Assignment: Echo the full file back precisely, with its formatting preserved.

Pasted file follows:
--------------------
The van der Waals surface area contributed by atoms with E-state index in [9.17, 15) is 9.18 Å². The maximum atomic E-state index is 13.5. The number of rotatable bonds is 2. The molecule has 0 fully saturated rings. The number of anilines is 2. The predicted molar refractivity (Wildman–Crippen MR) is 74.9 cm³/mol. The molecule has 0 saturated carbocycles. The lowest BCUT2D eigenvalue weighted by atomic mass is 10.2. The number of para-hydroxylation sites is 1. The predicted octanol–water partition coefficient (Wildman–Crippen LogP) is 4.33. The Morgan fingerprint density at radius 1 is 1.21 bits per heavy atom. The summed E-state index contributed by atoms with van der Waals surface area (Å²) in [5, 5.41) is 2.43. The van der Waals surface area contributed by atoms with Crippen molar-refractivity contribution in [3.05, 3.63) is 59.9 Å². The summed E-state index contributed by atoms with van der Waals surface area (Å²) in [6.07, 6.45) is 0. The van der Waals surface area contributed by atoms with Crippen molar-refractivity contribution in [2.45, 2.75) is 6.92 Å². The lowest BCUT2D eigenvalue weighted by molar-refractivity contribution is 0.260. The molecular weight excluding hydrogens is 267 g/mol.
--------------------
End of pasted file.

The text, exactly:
The van der Waals surface area contributed by atoms with E-state index in [9.17, 15) is 9.18 Å². The maximum atomic E-state index is 13.5. The number of rotatable bonds is 2. The molecule has 0 fully saturated rings. The number of anilines is 2. The predicted molar refractivity (Wildman–Crippen MR) is 74.9 cm³/mol. The molecule has 0 saturated carbocycles. The lowest BCUT2D eigenvalue weighted by atomic mass is 10.2. The number of para-hydroxylation sites is 1. The predicted octanol–water partition coefficient (Wildman–Crippen LogP) is 4.33. The Morgan fingerprint density at radius 1 is 1.21 bits per heavy atom. The summed E-state index contributed by atoms with van der Waals surface area (Å²) in [5, 5.41) is 2.43. The van der Waals surface area contributed by atoms with Crippen molar-refractivity contribution in [3.05, 3.63) is 59.9 Å². The summed E-state index contributed by atoms with van der Waals surface area (Å²) in [6.07, 6.45) is 0. The van der Waals surface area contributed by atoms with Crippen molar-refractivity contribution in [2.45, 2.75) is 6.92 Å². The lowest BCUT2D eigenvalue weighted by molar-refractivity contribution is 0.260. The molecular weight excluding hydrogens is 267 g/mol.